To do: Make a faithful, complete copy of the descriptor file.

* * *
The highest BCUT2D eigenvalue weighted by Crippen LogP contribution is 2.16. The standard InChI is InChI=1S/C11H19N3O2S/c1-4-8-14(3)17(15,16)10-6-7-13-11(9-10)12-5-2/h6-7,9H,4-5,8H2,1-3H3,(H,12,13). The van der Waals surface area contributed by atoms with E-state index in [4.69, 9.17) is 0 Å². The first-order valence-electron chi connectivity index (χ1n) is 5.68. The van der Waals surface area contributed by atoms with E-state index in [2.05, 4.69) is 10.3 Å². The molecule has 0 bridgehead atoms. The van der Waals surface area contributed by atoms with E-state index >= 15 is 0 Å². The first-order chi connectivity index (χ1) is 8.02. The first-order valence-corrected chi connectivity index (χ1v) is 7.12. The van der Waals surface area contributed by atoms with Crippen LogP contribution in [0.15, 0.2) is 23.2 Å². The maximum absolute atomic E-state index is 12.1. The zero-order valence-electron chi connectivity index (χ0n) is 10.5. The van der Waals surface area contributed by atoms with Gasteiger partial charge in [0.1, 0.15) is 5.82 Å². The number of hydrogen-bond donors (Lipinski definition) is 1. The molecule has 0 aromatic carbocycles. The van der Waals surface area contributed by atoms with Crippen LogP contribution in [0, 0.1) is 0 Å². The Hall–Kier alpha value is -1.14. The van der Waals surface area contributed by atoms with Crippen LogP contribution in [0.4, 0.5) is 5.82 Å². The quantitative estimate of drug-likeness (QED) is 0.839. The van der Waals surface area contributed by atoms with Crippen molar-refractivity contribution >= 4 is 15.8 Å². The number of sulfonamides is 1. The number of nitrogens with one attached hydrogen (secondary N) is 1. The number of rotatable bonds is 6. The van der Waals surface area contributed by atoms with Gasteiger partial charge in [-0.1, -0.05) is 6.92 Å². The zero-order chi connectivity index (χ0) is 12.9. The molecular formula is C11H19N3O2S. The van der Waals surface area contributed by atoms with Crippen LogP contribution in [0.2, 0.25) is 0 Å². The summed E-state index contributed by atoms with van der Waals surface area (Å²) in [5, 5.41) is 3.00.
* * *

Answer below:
The highest BCUT2D eigenvalue weighted by Crippen LogP contribution is 2.16. The standard InChI is InChI=1S/C11H19N3O2S/c1-4-8-14(3)17(15,16)10-6-7-13-11(9-10)12-5-2/h6-7,9H,4-5,8H2,1-3H3,(H,12,13). The van der Waals surface area contributed by atoms with E-state index in [4.69, 9.17) is 0 Å². The first-order valence-electron chi connectivity index (χ1n) is 5.68. The van der Waals surface area contributed by atoms with E-state index in [2.05, 4.69) is 10.3 Å². The molecule has 0 bridgehead atoms. The van der Waals surface area contributed by atoms with E-state index >= 15 is 0 Å². The first-order chi connectivity index (χ1) is 8.02. The first-order valence-corrected chi connectivity index (χ1v) is 7.12. The van der Waals surface area contributed by atoms with Crippen LogP contribution in [0.15, 0.2) is 23.2 Å². The maximum absolute atomic E-state index is 12.1. The zero-order valence-electron chi connectivity index (χ0n) is 10.5. The van der Waals surface area contributed by atoms with Gasteiger partial charge in [0.1, 0.15) is 5.82 Å². The number of hydrogen-bond donors (Lipinski definition) is 1. The molecule has 0 aromatic carbocycles. The van der Waals surface area contributed by atoms with Crippen LogP contribution in [0, 0.1) is 0 Å². The Hall–Kier alpha value is -1.14. The van der Waals surface area contributed by atoms with Crippen LogP contribution in [0.4, 0.5) is 5.82 Å². The quantitative estimate of drug-likeness (QED) is 0.839. The van der Waals surface area contributed by atoms with Crippen molar-refractivity contribution >= 4 is 15.8 Å². The number of sulfonamides is 1. The number of nitrogens with one attached hydrogen (secondary N) is 1. The number of rotatable bonds is 6. The van der Waals surface area contributed by atoms with Gasteiger partial charge in [-0.1, -0.05) is 6.92 Å². The zero-order chi connectivity index (χ0) is 12.9. The molecular formula is C11H19N3O2S. The van der Waals surface area contributed by atoms with Crippen LogP contribution in [0.2, 0.25) is 0 Å². The summed E-state index contributed by atoms with van der Waals surface area (Å²) in [5, 5.41) is 3.00.